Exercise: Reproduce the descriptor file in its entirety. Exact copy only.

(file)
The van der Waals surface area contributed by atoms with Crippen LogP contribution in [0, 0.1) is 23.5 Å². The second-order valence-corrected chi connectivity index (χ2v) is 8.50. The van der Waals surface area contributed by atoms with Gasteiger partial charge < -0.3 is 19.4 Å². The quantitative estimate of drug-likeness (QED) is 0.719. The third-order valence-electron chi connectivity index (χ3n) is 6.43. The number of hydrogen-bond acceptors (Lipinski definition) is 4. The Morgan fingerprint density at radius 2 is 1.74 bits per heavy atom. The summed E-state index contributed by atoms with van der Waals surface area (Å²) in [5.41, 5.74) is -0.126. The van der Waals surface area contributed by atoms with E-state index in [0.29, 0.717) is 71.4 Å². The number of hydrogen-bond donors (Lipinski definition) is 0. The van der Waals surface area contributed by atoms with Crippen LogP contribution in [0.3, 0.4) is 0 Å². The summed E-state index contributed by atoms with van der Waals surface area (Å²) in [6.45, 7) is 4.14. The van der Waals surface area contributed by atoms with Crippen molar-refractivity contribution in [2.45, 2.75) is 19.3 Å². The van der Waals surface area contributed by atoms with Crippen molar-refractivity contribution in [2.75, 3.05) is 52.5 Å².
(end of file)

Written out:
The van der Waals surface area contributed by atoms with Crippen LogP contribution in [0, 0.1) is 23.5 Å². The second-order valence-corrected chi connectivity index (χ2v) is 8.50. The van der Waals surface area contributed by atoms with Gasteiger partial charge < -0.3 is 19.4 Å². The quantitative estimate of drug-likeness (QED) is 0.719. The third-order valence-electron chi connectivity index (χ3n) is 6.43. The number of hydrogen-bond acceptors (Lipinski definition) is 4. The Morgan fingerprint density at radius 2 is 1.74 bits per heavy atom. The summed E-state index contributed by atoms with van der Waals surface area (Å²) in [5.41, 5.74) is -0.126. The van der Waals surface area contributed by atoms with E-state index in [0.29, 0.717) is 71.4 Å². The number of hydrogen-bond donors (Lipinski definition) is 0. The van der Waals surface area contributed by atoms with Crippen LogP contribution in [0.3, 0.4) is 0 Å². The summed E-state index contributed by atoms with van der Waals surface area (Å²) in [6.45, 7) is 4.14. The van der Waals surface area contributed by atoms with Crippen molar-refractivity contribution in [2.45, 2.75) is 19.3 Å². The van der Waals surface area contributed by atoms with Crippen molar-refractivity contribution in [2.75, 3.05) is 52.5 Å².